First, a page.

Two sisters whose mother died from Covid now face being evicted

Two grieving sisters whose mother died from Covid now face being evicted from the council house they have lived in since they were children because it has three bedrooms

  • Natasha and Sam Dearn told they must leave home in Seasalter, near Whitstable
  • Canterbury City Council said not possible to remain in three-bedroom house
  • Petition been filed with asking council to reconsider the eviction of the sisters
  • Two grieving sisters could face homelessness after they were handed an eviction notice from their local council following their mother’s death from 新冠病毒.

    这位 27 岁的女子此前曾表示,“参加奥运会对她来说意味着一切”,她说这是她从小就“梦想”的, 38, a frontline care worker, and Sam Dearn, 40, a manager and hairdresser, were told by Canterbury City Council they would need to leave their childhood home in Seasalter, near Whitstable, 肯特郡, two days after their mother passed away.

    The council told the sisters that it would not be possible for them to remain in the same house due to it being a three-bedroom property.

    The sisters have since described how the ordeal had taken its toll on their mental health and left them ‘waiting in limbo’.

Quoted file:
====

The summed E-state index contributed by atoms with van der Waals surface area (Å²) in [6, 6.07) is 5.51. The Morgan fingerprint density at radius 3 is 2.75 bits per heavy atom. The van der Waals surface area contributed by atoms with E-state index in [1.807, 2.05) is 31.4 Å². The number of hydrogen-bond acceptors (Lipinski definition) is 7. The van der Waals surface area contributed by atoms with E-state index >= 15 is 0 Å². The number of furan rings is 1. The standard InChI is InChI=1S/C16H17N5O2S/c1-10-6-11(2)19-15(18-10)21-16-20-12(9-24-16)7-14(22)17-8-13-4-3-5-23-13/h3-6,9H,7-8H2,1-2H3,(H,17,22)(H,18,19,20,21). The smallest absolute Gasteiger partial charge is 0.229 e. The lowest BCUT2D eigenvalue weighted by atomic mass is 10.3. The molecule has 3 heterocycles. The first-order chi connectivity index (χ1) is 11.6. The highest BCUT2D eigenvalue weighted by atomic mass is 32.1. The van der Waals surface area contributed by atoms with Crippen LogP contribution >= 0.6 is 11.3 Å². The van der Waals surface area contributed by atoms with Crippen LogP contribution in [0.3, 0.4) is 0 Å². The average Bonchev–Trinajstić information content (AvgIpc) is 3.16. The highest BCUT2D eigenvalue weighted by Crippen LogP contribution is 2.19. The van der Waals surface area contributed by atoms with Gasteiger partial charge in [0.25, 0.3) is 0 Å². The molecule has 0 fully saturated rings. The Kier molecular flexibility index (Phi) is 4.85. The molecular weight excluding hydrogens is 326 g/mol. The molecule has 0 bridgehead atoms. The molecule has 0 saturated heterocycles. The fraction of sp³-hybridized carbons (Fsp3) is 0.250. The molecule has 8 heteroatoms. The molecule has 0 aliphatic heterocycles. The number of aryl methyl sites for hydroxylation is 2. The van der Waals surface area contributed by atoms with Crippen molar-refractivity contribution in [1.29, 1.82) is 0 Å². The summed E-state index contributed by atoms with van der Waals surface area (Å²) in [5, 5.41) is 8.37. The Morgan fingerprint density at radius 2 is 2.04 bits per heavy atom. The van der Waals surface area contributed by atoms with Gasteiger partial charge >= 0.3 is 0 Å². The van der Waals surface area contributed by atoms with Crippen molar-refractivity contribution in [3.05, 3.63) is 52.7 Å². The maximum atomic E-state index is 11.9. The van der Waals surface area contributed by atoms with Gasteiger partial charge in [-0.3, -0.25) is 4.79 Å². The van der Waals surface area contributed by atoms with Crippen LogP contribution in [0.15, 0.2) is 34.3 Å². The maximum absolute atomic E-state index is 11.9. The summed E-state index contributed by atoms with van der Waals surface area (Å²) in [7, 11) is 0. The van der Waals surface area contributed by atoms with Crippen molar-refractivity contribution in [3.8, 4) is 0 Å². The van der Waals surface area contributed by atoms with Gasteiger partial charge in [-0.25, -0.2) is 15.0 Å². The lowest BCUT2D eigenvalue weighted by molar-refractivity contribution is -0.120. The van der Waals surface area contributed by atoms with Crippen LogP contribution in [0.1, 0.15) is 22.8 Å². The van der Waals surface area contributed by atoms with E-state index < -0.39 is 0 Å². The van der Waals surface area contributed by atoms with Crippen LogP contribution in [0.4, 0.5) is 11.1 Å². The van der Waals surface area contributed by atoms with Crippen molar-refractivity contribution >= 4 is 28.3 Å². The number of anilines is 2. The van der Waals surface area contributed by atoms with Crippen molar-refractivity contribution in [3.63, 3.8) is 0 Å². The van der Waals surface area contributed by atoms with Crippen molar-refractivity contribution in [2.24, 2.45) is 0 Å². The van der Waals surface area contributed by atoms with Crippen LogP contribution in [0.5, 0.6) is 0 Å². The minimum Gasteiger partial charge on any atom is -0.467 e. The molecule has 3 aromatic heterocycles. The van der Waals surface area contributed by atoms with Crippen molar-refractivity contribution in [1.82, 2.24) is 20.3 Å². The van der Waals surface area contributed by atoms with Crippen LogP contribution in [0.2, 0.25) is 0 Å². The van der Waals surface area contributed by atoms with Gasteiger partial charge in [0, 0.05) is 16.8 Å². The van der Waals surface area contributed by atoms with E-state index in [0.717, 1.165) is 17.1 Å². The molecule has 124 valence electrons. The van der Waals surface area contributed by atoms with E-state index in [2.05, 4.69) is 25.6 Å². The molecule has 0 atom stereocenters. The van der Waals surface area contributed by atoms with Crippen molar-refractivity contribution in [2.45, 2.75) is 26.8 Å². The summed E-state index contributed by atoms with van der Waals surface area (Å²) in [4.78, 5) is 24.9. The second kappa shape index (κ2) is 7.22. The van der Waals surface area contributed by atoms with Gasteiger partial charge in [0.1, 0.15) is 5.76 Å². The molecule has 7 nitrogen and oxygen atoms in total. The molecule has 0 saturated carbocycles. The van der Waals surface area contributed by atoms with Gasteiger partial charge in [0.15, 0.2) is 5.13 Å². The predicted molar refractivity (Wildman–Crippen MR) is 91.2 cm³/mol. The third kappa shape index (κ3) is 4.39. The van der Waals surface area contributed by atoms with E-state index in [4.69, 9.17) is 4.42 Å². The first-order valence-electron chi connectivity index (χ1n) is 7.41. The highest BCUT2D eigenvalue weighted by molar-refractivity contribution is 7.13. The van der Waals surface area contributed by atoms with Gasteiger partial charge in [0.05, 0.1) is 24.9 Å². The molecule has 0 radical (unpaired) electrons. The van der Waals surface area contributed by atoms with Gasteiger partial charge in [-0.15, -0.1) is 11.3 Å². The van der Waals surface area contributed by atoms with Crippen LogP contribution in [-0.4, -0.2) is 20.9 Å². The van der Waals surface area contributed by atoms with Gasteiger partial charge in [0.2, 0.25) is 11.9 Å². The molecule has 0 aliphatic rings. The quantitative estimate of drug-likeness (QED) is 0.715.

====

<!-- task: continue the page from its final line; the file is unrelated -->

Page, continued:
Sisters Sam Dearn (剩下), 40, and Natasha (对), 38, were told by Canterbury City Council they would need to leave their childhood home in Seasalter, near Whitstable, 肯特郡, two days after their mother passed away from coronavirus

    Sisters Sam Dearn (剩下), 40, and Natasha (对), 38, were told by Canterbury City Council they would need to leave their childhood home in Seasalter, near Whitstable, 肯特郡, two days after their mother passed away from coronavirus

    Natasha said: ‘It’s been really hard on both our mental health as it feels like a lot to have to deal with in a really short space of time.

    ‘I don’t think we’ve probably grieved for our mum as we haven’t felt secure where we are.

    ‘The worry of receiving that eviction letter and in the middle of a pandemic and the potential that we will be homeless.